A&O partners with environmental groups for indoor Philfest concert

Student band Kite and Swans performs Saturday afternoon during Philfest at Norris University Center. The event, sponsored by A&O and SEED, was initially scheduled to be on the Norris East Lawn, but was moved indoors to accommodate the weather.

Melody Song/Daily Senior Staffer

Student band Kite and Swans performs Saturday afternoon during Philfest at Norris University Center. The event, sponsored by A&O and SEED, was initially scheduled to be on the Norris East Lawn, but was moved indoors to accommodate the weather.

Mallory Busch, Reporter

Northwestern students took Philfest’s easygoing atmosphere inside Norris University Center after cold weather prompted a change of venue for the annual concert Saturday.

The bluegrass festival, organized by A&O Productions and Students for Ecological and Environmental Development, promotes environmental awareness in a relaxing atmosphere and usually takes place on the Norris East Lawn. Musicians Sierra Hull, Tangleweed and student band Kites and Swans performed at this year’s event.

“It’s a good time, hanging out with friends, listening to music,” said Weinberg sophomore Andrew Pfeiffer, who attended last year’s Philfest and plans to return every year he is on campus.

Philfest honors the memory of Phil Semmer, a former student and SEED member who died in an auto accident in August 2000. In May 2001, when Semmer would have been a Weinberg senior, Philfest was established to honor him. Semmer was a fan of bluegrass and passionate about supporting the Rocky Mountain Institute, a beneficiary of Philfest.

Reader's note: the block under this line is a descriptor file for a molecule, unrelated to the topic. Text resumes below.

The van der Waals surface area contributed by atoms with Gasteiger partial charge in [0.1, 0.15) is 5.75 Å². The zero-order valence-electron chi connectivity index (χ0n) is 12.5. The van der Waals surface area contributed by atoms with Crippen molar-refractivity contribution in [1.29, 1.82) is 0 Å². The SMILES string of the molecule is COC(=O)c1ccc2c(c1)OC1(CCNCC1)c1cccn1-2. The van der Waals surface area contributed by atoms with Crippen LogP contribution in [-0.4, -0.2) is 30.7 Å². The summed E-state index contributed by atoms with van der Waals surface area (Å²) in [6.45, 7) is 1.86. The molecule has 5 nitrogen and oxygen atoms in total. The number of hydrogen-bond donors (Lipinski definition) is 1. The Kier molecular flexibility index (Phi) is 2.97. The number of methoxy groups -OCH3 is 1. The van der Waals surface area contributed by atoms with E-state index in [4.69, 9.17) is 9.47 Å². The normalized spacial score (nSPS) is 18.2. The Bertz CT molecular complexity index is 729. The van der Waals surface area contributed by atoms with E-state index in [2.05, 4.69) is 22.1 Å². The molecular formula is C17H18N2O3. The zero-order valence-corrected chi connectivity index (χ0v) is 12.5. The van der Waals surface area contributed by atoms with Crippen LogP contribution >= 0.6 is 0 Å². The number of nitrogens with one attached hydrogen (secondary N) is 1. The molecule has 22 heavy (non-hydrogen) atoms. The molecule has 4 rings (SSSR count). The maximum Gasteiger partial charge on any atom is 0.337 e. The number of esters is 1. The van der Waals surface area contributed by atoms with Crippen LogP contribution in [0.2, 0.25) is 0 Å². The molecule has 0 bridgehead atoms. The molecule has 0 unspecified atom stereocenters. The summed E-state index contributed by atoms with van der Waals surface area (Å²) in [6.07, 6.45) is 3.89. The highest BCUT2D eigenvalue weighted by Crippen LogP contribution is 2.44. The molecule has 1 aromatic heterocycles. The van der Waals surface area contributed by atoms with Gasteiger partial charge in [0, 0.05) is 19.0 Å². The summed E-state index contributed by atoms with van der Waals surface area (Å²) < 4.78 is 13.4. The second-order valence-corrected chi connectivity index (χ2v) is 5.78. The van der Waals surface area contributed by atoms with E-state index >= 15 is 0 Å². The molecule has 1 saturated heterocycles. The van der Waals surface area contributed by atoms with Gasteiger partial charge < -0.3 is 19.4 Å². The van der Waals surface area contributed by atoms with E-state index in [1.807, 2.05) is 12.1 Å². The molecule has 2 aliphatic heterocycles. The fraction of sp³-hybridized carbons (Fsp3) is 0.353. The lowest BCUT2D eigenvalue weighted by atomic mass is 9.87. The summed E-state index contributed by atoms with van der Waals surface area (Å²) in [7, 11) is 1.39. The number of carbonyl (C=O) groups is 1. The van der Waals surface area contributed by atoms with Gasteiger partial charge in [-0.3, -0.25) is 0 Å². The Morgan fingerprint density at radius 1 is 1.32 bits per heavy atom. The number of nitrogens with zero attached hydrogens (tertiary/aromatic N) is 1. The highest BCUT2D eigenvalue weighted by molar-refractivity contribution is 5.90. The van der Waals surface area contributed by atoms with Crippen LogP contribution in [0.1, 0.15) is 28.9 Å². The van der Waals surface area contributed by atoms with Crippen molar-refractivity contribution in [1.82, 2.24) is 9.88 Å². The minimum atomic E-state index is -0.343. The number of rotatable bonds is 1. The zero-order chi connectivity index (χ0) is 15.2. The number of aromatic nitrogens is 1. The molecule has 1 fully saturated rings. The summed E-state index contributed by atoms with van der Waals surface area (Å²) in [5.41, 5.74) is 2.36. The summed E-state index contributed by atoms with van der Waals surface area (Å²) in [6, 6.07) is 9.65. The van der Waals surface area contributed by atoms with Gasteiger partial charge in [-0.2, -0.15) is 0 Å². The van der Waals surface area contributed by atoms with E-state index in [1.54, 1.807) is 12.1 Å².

“It’s really talking about environmentalism within the mainstream, bringing people together around being outdoors and having fun and enjoying themselves and at the same time benefiting the Rocky Mountain Institute,” SEED co-president Mark Silberg said.

The Weinberg junior said Philfest normally raises between $500 and $1,000 for the charity, which he called a “visionary organization.”

SEED provided mats and blankets for the crowd and sold tank tops that students could tie-dye for a fee. Most activities were free, and SEED provided two tables for making beads out of magazines. SESP freshman Renee Wellman said she spent more than two hours creating 25 beads.

“I’ve seen this in craft magazines, but I’ve never had a chance to do it before today,” said Wellman, who was able to watch the Philfest musical acts while taking part in the activity.

Weinberg sophomore Jon Cohen said he came to Philfest with friends and decided to stay at the event for several hours. He walked on a slackline, a strap suspended between two trees, and tie-dyed a T-shirt, but he said listening to bluegrass music was his favorite part of the concert.

“I actually didn’t know about it last year, but I’m glad I found out,” Cohen said.

Northwestern University Outing Club featured slackline on the Norris East Lawn while Pura Playa, an Engineers for a Sustainable World Project, ran tables to encourage more responsible water usage.

“We teamed up with SEED for Philfest, trying to get the word out, spread some information, and also have some fun while doing it, ” said Danielle Faden, a Weinberg sophomore in SEED.

The event began at 1:30 p.m. and ended after 5, when musician Sierra Hull closed her act. Many students, like Wellman, stayed for the full event.

“It was just a great atmosphere with great music and a great way to take a break from studying,” Wellman said.

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